Robotic vacuum cleaners stopped moving in their tracks. Doorbell cameras stopped watching for package thieves, though some of those deliveries were canceled anyway. A major outage in Amazon's cloud computing network Tuesday severely disrupted services at a wide range of U.S. companies for hours, raising questions about the vulnerability of the internet and its concentration in the hands of a few firms.
Amazon hasn't said anything about what went wrong. The company limited its communication Tuesday to terse technical explanations on an Amazon Web Services dashboard and a brief statement from Richard Rocha, who acknowledged the outage had affected Amazon's warehouse and delivery operations, but said the company was working to resolve the issue as soon as possible. It didn't respond to further questions Wednesday.
The incident at Amazon Web Services impacted the eastern U.S. but still impacted everything from airline reservations and auto dealerships to payment apps and video streaming services to Amazon's massive e-commerce operation.
Amazon Web Services is a cloud-service operation that stores its customers' data, manages their online activities and more, and is a huge profit center for Amazon. According to a report by Synergy Research Group, it holds roughly a third of the $152 billion market for cloud services, a larger share than its closest rivals, Microsoft and Google.
It was formerly run by Amazon CEO Andy Jassy, who replaced founder Jeff Bezos in July.
For years, cybersecurity experts have warned about the possible consequences of allowing a handful of tech companies to dominate key internet operations.
Sean O Brien, a visiting professor at Yale Law School, said that the latest AWS outage is a prime example of the danger of centralized network infrastructure. Amazon is baked into most of the apps and websites they use on the internet, and most people don't know it, even though most people are browsing the internet or using an app don't know it. O Brien said it was important to develop a new network model that resembles the peer-to- peer roots of the early internet. Big outages have already knocked huge swaths of the world offline, as happened during an October Facebook incident.
Even under the current model, companies have options to split their services between different cloud providers, but it can be complicated, or at least make sure they can move their services to a different region run by the same provider. Tuesday s outage mostly affected Amazon's US East 1 region.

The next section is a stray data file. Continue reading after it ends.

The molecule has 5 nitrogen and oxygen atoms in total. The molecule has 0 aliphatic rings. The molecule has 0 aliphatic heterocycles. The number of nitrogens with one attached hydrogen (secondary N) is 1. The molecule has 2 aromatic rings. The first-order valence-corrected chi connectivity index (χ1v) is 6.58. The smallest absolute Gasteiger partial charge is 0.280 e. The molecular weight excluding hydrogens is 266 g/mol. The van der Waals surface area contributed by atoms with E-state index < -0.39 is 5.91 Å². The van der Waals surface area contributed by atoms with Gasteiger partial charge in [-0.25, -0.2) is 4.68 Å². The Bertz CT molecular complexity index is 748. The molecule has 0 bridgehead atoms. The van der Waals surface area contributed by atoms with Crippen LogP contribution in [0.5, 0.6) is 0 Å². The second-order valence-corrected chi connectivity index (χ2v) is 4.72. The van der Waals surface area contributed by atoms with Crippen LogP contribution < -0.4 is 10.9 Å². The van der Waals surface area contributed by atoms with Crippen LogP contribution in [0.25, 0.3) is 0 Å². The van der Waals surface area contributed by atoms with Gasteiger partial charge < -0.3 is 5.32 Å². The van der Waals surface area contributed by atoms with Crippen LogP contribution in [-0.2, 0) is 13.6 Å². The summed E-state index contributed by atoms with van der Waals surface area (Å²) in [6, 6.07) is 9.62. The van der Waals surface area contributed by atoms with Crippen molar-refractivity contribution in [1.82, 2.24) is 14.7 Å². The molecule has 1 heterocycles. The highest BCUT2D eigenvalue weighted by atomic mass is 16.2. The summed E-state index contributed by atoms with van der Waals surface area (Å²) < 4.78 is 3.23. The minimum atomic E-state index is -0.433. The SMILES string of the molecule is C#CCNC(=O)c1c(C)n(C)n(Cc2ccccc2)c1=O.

If you had critical systems only available in that region, you were in trouble, said Servaas Verbiest, lead cloud evangelist at Sungard Availability Services. If you heavily embraced the AWS ecosystem and are locked into using only their services and functions, you have to balance your workloads between regions. The last major AWS outage occurred in November 2020. There have been numerous other internet outages involving other providers. In June a content distributor Fastly suffered a failure that temporarily took down dozens of major internet sites including CNN, The New York Times and Britain's government home page. Another month affected provider Akamai during peak business hours in Asia in June.
In October, Facebook blamed a faulty configuration change for an hours long worldwide outage that took down Instagram and WhatsApp, which was now known as Meta Platforms.
It was not known how or whether Tuesday's outage affected governments, but many of them rely on Amazon and its rivals.
The Pentagon canceled a disputed cloud computing contract with Microsoft in July, which was the most influential organization to rethink its approach of relying on a single cloud provider. It will instead pursue a deal with Microsoft and Amazon and possibly other cloud service providers such as Google, Oracle and IBM.
The National Security Agency earlier this year awarded Amazon a contract with a potential estimated value of $10 billion to be the sole manager of the NSA's migration to cloud computing. Wild and Stormy is the agency code name of the contract. The General Accountability Office in October sustained a bid protest by Microsoft, finding that certain parts of the NSA's decision were unreasonable, although the full decision is classified.